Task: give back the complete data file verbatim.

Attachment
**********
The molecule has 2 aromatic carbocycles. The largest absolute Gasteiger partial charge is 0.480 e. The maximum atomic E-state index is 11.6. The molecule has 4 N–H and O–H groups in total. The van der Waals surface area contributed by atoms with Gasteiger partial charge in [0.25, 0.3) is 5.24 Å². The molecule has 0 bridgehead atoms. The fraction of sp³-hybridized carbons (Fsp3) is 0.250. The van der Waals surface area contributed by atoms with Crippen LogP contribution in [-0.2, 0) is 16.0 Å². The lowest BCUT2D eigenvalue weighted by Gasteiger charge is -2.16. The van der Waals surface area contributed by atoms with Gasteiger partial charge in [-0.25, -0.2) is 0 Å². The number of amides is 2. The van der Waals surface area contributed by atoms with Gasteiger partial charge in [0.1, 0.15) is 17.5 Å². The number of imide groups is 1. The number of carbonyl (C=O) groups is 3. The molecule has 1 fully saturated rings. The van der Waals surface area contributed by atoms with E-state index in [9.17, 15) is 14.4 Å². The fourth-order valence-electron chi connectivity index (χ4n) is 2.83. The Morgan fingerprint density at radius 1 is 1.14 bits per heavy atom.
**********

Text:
The molecule has 2 aromatic carbocycles. The largest absolute Gasteiger partial charge is 0.480 e. The maximum atomic E-state index is 11.6. The molecule has 4 N–H and O–H groups in total. The van der Waals surface area contributed by atoms with Gasteiger partial charge in [0.25, 0.3) is 5.24 Å². The molecule has 0 bridgehead atoms. The fraction of sp³-hybridized carbons (Fsp3) is 0.250. The van der Waals surface area contributed by atoms with Crippen LogP contribution in [-0.2, 0) is 16.0 Å². The lowest BCUT2D eigenvalue weighted by Gasteiger charge is -2.16. The van der Waals surface area contributed by atoms with Gasteiger partial charge in [-0.25, -0.2) is 0 Å². The number of amides is 2. The van der Waals surface area contributed by atoms with Gasteiger partial charge in [0.1, 0.15) is 17.5 Å². The number of imide groups is 1. The number of carbonyl (C=O) groups is 3. The molecule has 1 fully saturated rings. The van der Waals surface area contributed by atoms with E-state index in [9.17, 15) is 14.4 Å². The fourth-order valence-electron chi connectivity index (χ4n) is 2.83. The Morgan fingerprint density at radius 1 is 1.14 bits per heavy atom.